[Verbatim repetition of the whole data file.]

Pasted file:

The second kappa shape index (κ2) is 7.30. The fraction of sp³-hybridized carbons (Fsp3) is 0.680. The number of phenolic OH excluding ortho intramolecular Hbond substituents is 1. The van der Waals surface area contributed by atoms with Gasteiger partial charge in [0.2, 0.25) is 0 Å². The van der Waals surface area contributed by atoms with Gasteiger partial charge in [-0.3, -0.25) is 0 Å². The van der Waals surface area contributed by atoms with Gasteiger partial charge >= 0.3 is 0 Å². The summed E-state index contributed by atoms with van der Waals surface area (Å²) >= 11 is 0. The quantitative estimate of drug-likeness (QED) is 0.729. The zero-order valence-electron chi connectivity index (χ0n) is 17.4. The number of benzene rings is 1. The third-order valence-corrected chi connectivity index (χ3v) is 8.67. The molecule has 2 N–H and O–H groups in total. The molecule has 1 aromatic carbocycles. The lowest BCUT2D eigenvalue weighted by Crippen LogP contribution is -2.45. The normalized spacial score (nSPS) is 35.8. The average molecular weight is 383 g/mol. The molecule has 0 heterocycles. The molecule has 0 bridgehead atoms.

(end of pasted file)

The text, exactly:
The second kappa shape index (κ2) is 7.30. The fraction of sp³-hybridized carbons (Fsp3) is 0.680. The number of phenolic OH excluding ortho intramolecular Hbond substituents is 1. The van der Waals surface area contributed by atoms with Gasteiger partial charge in [0.2, 0.25) is 0 Å². The van der Waals surface area contributed by atoms with Gasteiger partial charge in [-0.3, -0.25) is 0 Å². The van der Waals surface area contributed by atoms with Gasteiger partial charge >= 0.3 is 0 Å². The summed E-state index contributed by atoms with van der Waals surface area (Å²) >= 11 is 0. The quantitative estimate of drug-likeness (QED) is 0.729. The zero-order valence-electron chi connectivity index (χ0n) is 17.4. The number of benzene rings is 1. The third-order valence-corrected chi connectivity index (χ3v) is 8.67. The molecule has 2 N–H and O–H groups in total. The molecule has 1 aromatic carbocycles. The lowest BCUT2D eigenvalue weighted by Crippen LogP contribution is -2.45. The normalized spacial score (nSPS) is 35.8. The average molecular weight is 383 g/mol. The molecule has 0 heterocycles. The molecule has 0 bridgehead atoms.